Re: Ishmael being offered as sacrifice

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Posted by Brett Zamir ( on March 31, 2002 at 14:23:00:

In Reply to: Ishmael being offered as sacrifice posted by Hedyeh Lafaurie on March 24, 2002 at 20:06:41:

In addition to the other reference Rob as given, look at the last two paragraphs of the following:

As a side note, the Qur'án does not explicitly state that Ishamel was the one sacrificed, although the context would imply it. However, given that Baha'u'llah affirms it is so (and as His Interpreters further confirm), we of course should accept this.

The previous should be enough to go on, but if you like, read on... :)

Cole writes, "When asked about this contradiction with the Bible, 'Abdu'l-Bahá acknowledges that early Islamic tradition admitted both possibilities, but that at that point the people of the East tended to speak of Ishmael. He says that the name is unimportant, and either could be used, since it is the symbol of the sacrifice that is key ('Abdu'l-Bahá, Makátib, volume 2 [Cairo: Matba'ah Kurdistan al-'Ilmiyyah, 1912] 328-30)." ( (I don't have an English translation to verify this understanding.) (However, I would disagree with the rest of this author's implied contention published therein that there is some contradiction with Shoghi Effendi's requirement of Bahá'ís to uphold it as being Ishmael, as various factors, such as progressive unfoldment within the revelation and/or the need for seekers not to be engaged in needless argumentation would be implied by 'Abdu'l-Baha's statement (and that of the Universal House of Justice above). Shoghi Effendi's statement would seem to focus on upholding the integrity of Bahá'u'lláh's Revelation, while 'Abdu'l-Bahá's would seem to focus on one needing not to dwell on this if Muslims or Christians wish to contend otherwise.

The Central Figures have always sought to bring us to recognize the progressive sequence of Revelation (Jews and Christians should accept Muhammad, for example, and not stay aloof from or feel their religion superior to that of Muslims or expect Muslims to make their love exclusive to Moses or Christ), However, this is always done so as not to push those too strongly who are still anchored in their excessive attachment (though out of a kind of love) to the earlier Manifestation. The same applies, I would say, for us as Bahá'ís in upholding the exclusive necessity to recognize Bahá'u'lláh alone as the Manifestation of God for this age (a principle implied in the "oneness of God") while consorting in fellowship with followers of other religions whether or not they ever accept His Faith. Both aspects provide a divine test for seekers and for those who accept the most recent Manifestation:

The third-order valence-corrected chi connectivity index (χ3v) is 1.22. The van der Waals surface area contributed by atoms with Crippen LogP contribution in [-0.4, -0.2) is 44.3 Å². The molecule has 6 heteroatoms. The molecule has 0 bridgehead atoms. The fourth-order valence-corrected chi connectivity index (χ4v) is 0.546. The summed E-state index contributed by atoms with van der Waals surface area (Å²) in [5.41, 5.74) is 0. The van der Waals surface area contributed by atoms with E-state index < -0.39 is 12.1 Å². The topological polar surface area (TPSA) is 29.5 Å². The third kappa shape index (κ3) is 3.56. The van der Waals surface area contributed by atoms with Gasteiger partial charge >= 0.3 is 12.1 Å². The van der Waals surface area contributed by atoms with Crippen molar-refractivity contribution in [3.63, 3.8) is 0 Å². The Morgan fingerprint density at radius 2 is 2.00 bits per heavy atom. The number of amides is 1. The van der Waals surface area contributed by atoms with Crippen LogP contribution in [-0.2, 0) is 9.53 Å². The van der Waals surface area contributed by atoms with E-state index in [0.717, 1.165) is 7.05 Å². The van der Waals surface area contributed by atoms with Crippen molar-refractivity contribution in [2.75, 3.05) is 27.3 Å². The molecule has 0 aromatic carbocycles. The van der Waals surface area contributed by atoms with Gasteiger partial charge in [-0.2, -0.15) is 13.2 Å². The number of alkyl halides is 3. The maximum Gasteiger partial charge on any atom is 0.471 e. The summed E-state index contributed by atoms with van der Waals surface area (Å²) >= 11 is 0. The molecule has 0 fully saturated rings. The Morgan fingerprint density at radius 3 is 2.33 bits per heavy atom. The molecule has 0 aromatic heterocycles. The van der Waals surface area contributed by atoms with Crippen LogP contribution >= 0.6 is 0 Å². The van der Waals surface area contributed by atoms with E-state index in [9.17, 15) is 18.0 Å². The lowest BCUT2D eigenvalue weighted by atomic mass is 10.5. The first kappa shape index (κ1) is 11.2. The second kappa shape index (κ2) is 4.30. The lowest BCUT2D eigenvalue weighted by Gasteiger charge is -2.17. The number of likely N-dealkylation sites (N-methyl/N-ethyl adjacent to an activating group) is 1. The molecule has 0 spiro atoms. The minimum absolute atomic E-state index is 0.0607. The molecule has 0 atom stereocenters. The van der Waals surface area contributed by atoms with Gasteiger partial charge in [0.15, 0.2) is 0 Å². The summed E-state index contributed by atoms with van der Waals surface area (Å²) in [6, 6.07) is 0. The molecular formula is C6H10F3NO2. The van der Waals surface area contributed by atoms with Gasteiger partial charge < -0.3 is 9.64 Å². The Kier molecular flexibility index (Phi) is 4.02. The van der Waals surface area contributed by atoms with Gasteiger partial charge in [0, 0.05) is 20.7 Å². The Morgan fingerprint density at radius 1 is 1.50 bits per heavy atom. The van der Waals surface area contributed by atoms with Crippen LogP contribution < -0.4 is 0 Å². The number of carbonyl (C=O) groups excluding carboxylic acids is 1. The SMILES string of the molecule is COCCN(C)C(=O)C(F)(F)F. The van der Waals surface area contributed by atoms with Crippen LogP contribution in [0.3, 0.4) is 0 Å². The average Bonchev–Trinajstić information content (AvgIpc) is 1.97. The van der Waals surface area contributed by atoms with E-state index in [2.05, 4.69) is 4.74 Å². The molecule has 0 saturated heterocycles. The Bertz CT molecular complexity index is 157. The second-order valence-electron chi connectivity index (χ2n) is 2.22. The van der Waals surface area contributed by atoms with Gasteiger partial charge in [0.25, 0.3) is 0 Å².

1) Love is required for Bahá'ís to come out of their shells to nudge seekers to accept the more recent Manifestations up through Bahá'u'lláh, even if it is a challenge for the seeker to hear. To paraphrase a quotation in Gleanings, we must see their objections only as a baby being weaned from its mother's milk.

2) Love is required for Bahá'ís to be sensitive so as not to push this need or to dwell on terms or divisive points which detract from the purpose of bringing the seeker to capture the spirit of a more universal love (let alone fuller measure of guidance) which the acceptance of more recent Manifestations will bring (unless addressing these points is really necessary to that seeker in which case love implies we should research it further and not dismiss their concerns).

The corresponding seeker responsibilities I would say would be:

1) Love is required of seekers to hope sufficiently that a reconciliation of the Faiths is possible and realize their seeing with their own eyes to intellectually and spiritually accept other Manifestations of God (and the fuller revelation of the more recent Ones) does not reject their legitimate loyalties to a smaller segment of human civilization to which they belong (e.g., to their fellow Christians or Jews), but rather confirms this commitment and love in addition to expanding it to embrace Muslims, and so forth. Of course the Bahá'í cannot force this love, but we should realize it is their challenge and privilege to deal with. Of course the acceptance of a new way of thinking (as well as an implied and required new way of life) or obviously a great challenge.

2) Love is also required of seekers to not be caught up in nonessentials or arguments in making such an investigation, especially if they have a sincere enough love to become reconciled with God and their fellow men.

I feel the spirit of this love is powerfully captured in 'Abdu'l-Bahá's powerful enjoinders to Christians and Jews to investigate Muhammad (and Jews to investigate Christ) as can be found in Promulgation of Universal Peace (pp. 366-369, 407-415) and Paris Talks (section 13.17-13.19, pp. 40-41).

Congratulations for the good work in your loving engagement to share the proofs with a thirsting humanity!

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